Finally, reframing our situation is something many experts suggest. Most of us set intentions and made assumptions at the beginning of the year that are no longer valid. “Reframing unexpected change is saying, ‘I can learn from this and hopefully my future will be better from it,’” according to Benjamin Hardy, PhD, an organizational psychologist. He adds, "It also helps to know this is happening to every person in the world."

Volunteers who will be traveling or who will be hosting out-of-town guests should let Lauren know as early as possible about your plans so that she can adjust schedules as needed. New Mexico's travel-related quarantine requirements have changed based on seven-day rolling average positivity rates, and they may change again. Additionally, it's not just about where you're traveling but the risks you take while you're traveling that will be important to consider. The same is true for hosting guests from elsewhere.

Kitchen Angels is making our own holiday changes this year. For Thanksgiving, we'll still send our clients a traditional feast with all of the trimmings, but we will have to curtail our usual influx of community volunteers. Likewise, we won't be holding our Spirit of Giving work day and celebration. This year we're buying preassembled gift boxes from a local merchant who will deliver the gifts to Kitchen Angels ready for our clients. Instead of donating a gift, you can help by sponsoring one or more of the gift boxes. Sponsorships are $50 per client and any amount will be accepted. Click here and choose Spirit of Giving from the Donation Categories drop-down menu. You can still help brighten our clients' holidays, and this year it will have to be from a distance.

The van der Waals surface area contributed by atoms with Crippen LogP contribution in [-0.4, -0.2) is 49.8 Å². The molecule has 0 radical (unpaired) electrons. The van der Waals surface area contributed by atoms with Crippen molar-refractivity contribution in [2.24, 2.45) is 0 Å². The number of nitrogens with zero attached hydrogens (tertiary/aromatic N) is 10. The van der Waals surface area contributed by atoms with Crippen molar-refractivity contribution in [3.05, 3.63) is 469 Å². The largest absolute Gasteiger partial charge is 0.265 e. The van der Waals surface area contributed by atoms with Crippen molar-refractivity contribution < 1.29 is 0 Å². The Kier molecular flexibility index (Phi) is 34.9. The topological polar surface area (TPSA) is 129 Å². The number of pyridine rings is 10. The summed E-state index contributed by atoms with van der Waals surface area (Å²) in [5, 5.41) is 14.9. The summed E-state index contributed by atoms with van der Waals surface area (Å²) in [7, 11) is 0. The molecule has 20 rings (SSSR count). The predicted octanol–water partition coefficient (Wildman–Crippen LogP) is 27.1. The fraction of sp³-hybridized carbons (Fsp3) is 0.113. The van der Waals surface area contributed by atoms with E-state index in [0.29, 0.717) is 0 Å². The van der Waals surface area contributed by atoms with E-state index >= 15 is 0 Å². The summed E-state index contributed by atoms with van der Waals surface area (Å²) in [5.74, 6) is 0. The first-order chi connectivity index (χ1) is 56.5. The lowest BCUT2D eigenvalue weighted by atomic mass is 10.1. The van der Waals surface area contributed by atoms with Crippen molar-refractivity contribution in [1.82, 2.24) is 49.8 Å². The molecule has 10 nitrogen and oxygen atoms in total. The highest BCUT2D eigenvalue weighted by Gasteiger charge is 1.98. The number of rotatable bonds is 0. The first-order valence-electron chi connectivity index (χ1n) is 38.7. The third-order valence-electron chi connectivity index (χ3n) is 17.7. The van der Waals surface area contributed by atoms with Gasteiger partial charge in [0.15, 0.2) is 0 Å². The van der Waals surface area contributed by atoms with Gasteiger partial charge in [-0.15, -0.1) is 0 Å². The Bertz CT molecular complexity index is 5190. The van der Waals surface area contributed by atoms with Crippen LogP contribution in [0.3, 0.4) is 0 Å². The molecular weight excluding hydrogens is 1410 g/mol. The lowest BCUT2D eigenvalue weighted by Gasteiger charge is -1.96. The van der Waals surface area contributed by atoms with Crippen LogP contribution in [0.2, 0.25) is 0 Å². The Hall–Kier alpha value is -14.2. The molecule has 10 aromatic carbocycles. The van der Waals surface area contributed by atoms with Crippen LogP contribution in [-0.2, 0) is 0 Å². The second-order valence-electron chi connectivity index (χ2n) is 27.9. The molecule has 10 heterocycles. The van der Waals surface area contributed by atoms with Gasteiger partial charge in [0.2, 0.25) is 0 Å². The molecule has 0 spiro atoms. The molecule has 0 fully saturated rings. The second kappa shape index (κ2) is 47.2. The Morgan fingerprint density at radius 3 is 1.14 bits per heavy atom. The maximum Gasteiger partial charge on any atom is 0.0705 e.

Some of the choices we'll have to make this holiday season are going to be tough, no doubt. But everything comes back to keeping our volunteers, staff and clients as safe as possible.

To each of you and the entire Kitchen Angels family, thank you for all you do, every day, to keep yourself and others safe and healthy.

In gratitude,
Thank you for all your vigilance. We want you to stay safe,
healthy, and informed.